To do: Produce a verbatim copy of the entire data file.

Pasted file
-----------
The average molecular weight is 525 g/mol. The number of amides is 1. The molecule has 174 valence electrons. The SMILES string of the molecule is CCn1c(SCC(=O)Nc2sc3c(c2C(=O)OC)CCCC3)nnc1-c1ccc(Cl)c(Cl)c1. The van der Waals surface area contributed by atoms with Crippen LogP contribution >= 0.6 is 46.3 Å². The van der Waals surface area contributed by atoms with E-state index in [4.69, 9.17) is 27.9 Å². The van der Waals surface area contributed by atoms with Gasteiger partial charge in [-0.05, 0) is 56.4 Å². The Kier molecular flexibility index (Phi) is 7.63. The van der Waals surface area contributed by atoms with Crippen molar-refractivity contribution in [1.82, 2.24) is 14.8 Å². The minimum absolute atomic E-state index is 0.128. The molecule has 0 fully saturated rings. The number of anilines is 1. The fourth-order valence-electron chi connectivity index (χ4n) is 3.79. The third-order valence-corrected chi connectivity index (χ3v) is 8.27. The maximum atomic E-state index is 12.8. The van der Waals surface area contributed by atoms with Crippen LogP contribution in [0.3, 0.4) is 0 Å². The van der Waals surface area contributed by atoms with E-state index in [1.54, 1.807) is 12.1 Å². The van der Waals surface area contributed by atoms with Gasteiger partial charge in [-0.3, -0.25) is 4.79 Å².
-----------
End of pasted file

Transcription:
The average molecular weight is 525 g/mol. The number of amides is 1. The molecule has 174 valence electrons. The SMILES string of the molecule is CCn1c(SCC(=O)Nc2sc3c(c2C(=O)OC)CCCC3)nnc1-c1ccc(Cl)c(Cl)c1. The van der Waals surface area contributed by atoms with Crippen LogP contribution >= 0.6 is 46.3 Å². The van der Waals surface area contributed by atoms with E-state index in [4.69, 9.17) is 27.9 Å². The van der Waals surface area contributed by atoms with Gasteiger partial charge in [-0.05, 0) is 56.4 Å². The Kier molecular flexibility index (Phi) is 7.63. The van der Waals surface area contributed by atoms with Crippen molar-refractivity contribution in [1.82, 2.24) is 14.8 Å². The minimum absolute atomic E-state index is 0.128. The molecule has 0 fully saturated rings. The number of anilines is 1. The fourth-order valence-electron chi connectivity index (χ4n) is 3.79. The third-order valence-corrected chi connectivity index (χ3v) is 8.27. The maximum atomic E-state index is 12.8. The van der Waals surface area contributed by atoms with Crippen LogP contribution in [0.3, 0.4) is 0 Å². The van der Waals surface area contributed by atoms with E-state index in [1.54, 1.807) is 12.1 Å². The van der Waals surface area contributed by atoms with Gasteiger partial charge in [-0.3, -0.25) is 4.79 Å².